For nursing technicians, keeping the environment with proper lighting, i.e., a little darker, is also a good care practice during labor, as well as reducing the number of people circulating in the room. The interviewees stated that preserving the woman’s privacy with her partner is a good practice, however, professionals should be with them, whenever necessary, offering support and guidance.

Remaining with the parturient and her partner was stated as a good care practice. Similarly, there was proper breathing orientation, because it helped in the self-control of pregnant women during labor, as well as the incentive to listen to some music of their choice.

The interviewees stated that the use of the Pilates ball has the purpose of helping in the dilation of the uterine cervix, and acceleration of labor due to gravity, and is a good care practice. According to the participants, the exercises with the Pilates ball are usually performed circular, forward, backward, and to the sides.

The technicians interviewed mentioned that massage is also an important good care practice, and works for pain relief, as long as the parturient can relax and release the hips. They stated that massage is performed whenever possible, and according to the parturient needs, however, sometimes nurses cannot perform this, due to the number of staff members in the sector. Some participants found massage to be the most effective and best-performing method during labor, as it provides a sense of relief and relaxation. According to those interviewed, massages requires at least 20 to 25 minutes, as it is also necessary to calm, cherish, and talk quietly with the parturient.

Performing proper positioning of the parturient, as well as encouraging the use of the “little horse” and the “stool” were also stated by the participants as a good care practice during labor. In addition, orienting the parturients on ambulation and hip movement are also qualified practices pondered by the interviewees.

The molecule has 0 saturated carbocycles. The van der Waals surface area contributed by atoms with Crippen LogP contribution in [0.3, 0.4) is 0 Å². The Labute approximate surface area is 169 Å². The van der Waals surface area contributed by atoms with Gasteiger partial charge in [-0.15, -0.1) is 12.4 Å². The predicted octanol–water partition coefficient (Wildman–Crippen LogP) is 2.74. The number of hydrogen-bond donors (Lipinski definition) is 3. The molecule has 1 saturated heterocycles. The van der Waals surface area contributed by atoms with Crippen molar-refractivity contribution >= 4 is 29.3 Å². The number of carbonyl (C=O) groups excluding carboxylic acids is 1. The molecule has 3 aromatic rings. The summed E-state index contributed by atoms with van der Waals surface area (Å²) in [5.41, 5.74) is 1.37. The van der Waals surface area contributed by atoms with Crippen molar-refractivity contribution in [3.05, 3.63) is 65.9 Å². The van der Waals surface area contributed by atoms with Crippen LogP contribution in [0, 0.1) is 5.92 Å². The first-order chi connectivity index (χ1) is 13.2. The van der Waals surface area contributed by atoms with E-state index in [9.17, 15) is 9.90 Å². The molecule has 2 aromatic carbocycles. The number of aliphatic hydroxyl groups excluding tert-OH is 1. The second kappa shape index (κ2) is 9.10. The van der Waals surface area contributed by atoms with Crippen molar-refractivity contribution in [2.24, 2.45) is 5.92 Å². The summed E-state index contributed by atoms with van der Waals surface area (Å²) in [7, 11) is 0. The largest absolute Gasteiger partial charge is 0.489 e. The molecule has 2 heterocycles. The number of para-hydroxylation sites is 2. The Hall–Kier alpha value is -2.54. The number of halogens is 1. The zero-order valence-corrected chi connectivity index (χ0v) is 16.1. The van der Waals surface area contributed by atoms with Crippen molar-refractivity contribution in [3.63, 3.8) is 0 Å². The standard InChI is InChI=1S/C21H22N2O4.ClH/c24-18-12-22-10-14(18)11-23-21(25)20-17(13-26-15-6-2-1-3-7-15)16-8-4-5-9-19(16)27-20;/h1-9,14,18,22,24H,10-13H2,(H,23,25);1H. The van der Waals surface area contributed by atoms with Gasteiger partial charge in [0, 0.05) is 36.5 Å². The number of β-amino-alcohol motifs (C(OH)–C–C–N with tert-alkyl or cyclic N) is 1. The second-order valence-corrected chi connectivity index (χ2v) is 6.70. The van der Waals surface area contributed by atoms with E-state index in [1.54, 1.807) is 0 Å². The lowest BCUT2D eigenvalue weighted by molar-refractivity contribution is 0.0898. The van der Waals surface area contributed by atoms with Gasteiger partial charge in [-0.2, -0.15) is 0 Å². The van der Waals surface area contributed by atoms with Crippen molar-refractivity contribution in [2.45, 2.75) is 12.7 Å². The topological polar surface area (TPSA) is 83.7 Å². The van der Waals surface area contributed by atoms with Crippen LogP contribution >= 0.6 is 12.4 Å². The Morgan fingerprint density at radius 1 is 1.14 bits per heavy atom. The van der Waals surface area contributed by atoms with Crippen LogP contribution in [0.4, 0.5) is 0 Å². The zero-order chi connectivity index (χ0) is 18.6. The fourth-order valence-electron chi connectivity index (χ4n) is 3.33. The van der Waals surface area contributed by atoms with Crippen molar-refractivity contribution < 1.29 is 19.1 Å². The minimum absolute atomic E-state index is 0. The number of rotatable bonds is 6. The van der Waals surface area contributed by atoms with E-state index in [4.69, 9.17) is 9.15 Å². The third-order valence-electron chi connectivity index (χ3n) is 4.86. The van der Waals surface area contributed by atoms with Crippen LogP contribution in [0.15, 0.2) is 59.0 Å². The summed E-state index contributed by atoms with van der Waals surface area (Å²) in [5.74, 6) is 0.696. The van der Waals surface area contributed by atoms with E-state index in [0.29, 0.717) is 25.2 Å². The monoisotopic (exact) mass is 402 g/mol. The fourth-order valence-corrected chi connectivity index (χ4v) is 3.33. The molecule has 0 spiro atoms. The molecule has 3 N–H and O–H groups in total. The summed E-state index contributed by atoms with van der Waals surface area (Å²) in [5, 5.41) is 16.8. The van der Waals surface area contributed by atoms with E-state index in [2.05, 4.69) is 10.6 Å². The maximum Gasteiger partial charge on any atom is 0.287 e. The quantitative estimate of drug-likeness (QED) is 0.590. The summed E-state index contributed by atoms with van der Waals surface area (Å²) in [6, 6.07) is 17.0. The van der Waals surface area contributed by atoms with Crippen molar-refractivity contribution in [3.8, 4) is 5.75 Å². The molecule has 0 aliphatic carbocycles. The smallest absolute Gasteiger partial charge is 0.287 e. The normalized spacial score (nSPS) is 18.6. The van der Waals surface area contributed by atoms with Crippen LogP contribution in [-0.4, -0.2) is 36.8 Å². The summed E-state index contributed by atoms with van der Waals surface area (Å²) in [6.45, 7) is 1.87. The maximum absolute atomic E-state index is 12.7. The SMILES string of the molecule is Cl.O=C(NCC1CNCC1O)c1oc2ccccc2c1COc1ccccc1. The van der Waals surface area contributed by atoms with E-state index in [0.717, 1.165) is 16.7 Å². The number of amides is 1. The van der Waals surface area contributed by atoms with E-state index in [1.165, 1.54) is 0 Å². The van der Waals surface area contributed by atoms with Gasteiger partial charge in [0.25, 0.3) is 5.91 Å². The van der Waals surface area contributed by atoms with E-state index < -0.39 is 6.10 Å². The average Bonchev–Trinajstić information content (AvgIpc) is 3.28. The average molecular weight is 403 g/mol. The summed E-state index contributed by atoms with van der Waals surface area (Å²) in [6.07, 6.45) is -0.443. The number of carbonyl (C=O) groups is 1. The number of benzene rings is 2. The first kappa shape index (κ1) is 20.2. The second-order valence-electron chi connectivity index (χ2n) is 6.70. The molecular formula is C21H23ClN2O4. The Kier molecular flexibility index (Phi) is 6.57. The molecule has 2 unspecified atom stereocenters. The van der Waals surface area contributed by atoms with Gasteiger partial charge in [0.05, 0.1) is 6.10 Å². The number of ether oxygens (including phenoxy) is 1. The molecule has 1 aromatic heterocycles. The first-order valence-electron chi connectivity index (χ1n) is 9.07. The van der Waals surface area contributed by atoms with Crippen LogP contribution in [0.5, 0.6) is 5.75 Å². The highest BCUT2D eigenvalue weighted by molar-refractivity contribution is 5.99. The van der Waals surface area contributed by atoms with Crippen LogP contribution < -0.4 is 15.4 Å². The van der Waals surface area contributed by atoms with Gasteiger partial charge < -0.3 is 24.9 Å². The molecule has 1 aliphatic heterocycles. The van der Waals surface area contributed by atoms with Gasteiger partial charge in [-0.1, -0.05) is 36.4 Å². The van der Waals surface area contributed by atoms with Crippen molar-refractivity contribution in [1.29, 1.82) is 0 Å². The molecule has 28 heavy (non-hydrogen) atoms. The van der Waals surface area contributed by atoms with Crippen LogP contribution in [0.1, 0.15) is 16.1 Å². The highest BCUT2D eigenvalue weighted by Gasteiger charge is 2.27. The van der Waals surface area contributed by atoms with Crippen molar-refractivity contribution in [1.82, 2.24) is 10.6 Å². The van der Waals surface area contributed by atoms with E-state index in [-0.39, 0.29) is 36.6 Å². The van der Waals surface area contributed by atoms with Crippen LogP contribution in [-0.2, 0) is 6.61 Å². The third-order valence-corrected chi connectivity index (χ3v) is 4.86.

The interviewees also stated the maintenance of parturient hygiene in bed was a good practice of care that aimed for comfort, which is obtained using the hygienic bath.

In turn, they said that offering and referring the woman to the therapeutic bath is also a good care practice performed during labor, as it helps to calm both the woman and the fetus, facilitating the evolution of the labor. Most of the interviewees considered therapeutic bath as the most effective method that works because it relieves pain, accelerates the labor, provides comfort and relaxation, and reduces tension.

Some participants considered that the parturients should not be cared for in the same way, because each one has their own particularities and preferences. During labor, the emotional side is the most affected, as this is a conflicting moment, and the parturients arrive in LDR very anxious, and sometimes the multiparous are more anxious than the nulliparous ones.

According to the participants, the prenatal care presents gaps, because the parturients arrive in LDR very frightened, and without previous knowledge about labor and delivery. Therefore, according to them, prenatal care could certainly contribute to the quality of care in the process of parturition.

[...] the prenatal care does not prepare her for anything ... She arrives here, very anxiously in a totally hospital environment ... And when she arrives I want to explain to her that she has to find an appropriate position! A comfortable position, regardless of what shape it is! That she has the right to a companion; that the baby will always be at her side. And, why we do not bathe the baby in the first hour! (NT9)

The nursing technicians interviewed considered that documentation of good care practices in the parturients’ records is important to evaluate the effectiveness of the methods used for pain relief, as well as for the Stork Network program. However, they recognized that it is imperfect because it is simple and direct, and that it should register all the information. However, they mentioned that only the admission documentation is performed satisfactorily.


The participants of the present study stated several meanings for good care practices, and these aim to provide the protagonism and well-being of the parturients, pain relief, and a more serene delivery.

In the same way, a study conducted in Santa Maria/RS, between April and July of 2016, with 27 health professionals from an obstetric unit, concluded that good practices stimulate the role of women in their multiple dimensions and, more than that, contribute to rethinking the model of obstetric care in Brazil, as well as contribute to organizing the maternal and child health care network, aiming at access, welcoming, and resolution (6).